Xiaomi's cross-town rival Lenovo, the world's largest maker of personal computers, is focused on an expansion in smartphones amid a global decline in PC demand.

After purchasing Motorola from Google in a $2.91-billion deal in October 2014, Lenovo claimed it has become the third largest smartphone vendor in the world and said the space between it and the top ranked smartphone makers is decreasing. Lenovo announced in January that it will bring Motorola phones back to China in the first quarter, reintroducing the brand to the world's largest market after an absence of more than two years.

"Motorola's brand is well liked and respected in many markets, especially being a U.S. brand with a long legacy in mobile" said Jessica Kwee, a Singapore-based analyst with Canalys. "It is something that Lenovo can leverage."

Smartphone shipments of Huawei, a leading information and communications technology solutions provider headquartered in Shenzhen, south China's Guangdong Province, rose 40 percent to 75 million in 2014.

Huawei's latest models--Honor 6 and Honor 6 Plus--have made a splash in China and the company said sales of its Honor Series, a flagship series that the company created to compete against Xiaomi, increased 30 times in 2014.

Alan Chen, an analyst with TrendForce, a market intelligence provider, said in a research note that Huawei, Xiaomi and Lenovo will battle to be the top Chinese smartphone vendor in 2015.

"How Lenovo's Motorola acquisition plays out and whether Xiaomi can replicate its home market success overseas will be key factors in determining who becomes the top Chinese brand in 2015," Chen said.


Wang Yanhui, Secretary General of Mobile China Alliance, an industrial association in the country, said the victory of local brands has resulted from their thin profits.

"The decrease of Samsung's market share is because the manufacturing technology for smartphones has become standardized. After Chinese brands have acquired the know-how, they will definitely enjoy a sweeping victory in price-sensitive markets with their exceptional high cost-performance ratio. If Samsung doesn't lower its price, its market share will further decline," Wang said.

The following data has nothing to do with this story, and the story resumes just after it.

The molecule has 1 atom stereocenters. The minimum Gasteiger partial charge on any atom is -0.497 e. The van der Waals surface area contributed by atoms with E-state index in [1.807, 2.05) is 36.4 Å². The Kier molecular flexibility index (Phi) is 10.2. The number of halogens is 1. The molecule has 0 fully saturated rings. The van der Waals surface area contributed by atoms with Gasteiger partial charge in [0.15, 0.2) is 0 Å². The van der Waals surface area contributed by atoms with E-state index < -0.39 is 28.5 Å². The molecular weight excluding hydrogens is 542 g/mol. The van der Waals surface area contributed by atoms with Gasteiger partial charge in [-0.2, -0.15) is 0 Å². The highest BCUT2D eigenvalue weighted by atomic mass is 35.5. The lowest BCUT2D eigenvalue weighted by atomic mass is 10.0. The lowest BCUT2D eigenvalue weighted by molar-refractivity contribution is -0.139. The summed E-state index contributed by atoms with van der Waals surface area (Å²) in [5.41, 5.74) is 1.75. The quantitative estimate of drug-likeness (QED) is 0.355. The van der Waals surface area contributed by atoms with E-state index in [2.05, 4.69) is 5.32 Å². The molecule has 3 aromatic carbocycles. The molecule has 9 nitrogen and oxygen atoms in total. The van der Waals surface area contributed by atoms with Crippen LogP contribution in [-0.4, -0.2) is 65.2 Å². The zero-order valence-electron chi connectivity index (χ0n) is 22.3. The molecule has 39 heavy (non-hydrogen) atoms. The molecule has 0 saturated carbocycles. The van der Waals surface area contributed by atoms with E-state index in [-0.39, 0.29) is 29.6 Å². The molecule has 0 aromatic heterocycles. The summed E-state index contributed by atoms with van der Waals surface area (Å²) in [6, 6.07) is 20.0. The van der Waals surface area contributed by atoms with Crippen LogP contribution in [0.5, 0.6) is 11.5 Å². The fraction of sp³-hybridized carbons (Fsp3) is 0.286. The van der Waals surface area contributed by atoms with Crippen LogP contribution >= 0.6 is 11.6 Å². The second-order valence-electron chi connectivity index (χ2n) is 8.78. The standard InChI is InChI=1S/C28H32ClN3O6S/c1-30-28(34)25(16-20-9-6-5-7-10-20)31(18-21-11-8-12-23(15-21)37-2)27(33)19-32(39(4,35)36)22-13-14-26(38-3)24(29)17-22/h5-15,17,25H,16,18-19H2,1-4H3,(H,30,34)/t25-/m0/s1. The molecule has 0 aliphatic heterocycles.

Wang, however, said Chinese smartphone makers can hardly be expected to dominate the global arena.

"The dominance of Samsung is partly attributed to its strong supply chain, and the success of Apple is because of its IOS system. Although Chinese smartphone makers have made certain progress in core technologies, they still have a long way to go," Wang said.

"Their status as top smartphone vendors globally is backed by their enormous sales data in China. The global market share of Chinese smartphone makers combined is quite limited," Wang said.

"Huawei has developed its own patented chips, but its supply chain lags far behind that of Samsung's. The sales volume of Xiaomi is increasing rapidly, but its profit margin is very thin, much lower than Samsung."

Wang said a lack of global sales network and patents will be major obstacles in the overseas forays of Chinese smartphone brands.

For instance, when expanding overseas, Xiaomi started from price-sensitive emerging markets including India, Indonesia and Pakistan. But even so, the company was sued in December 2014 by Ericsson AB for patent infringement when it tried to expand in India, the world's second most populous country.

The absence of high-end smartphone models is another reason why domestic makers can hardly be expected to compete with Samsung globally. Chinese smartphone makers are mainly focused on models priced at below 2,000 yuan ($322).

"It's hard to imagine that a smartphone maker will be a global success without high-end models," Wang said.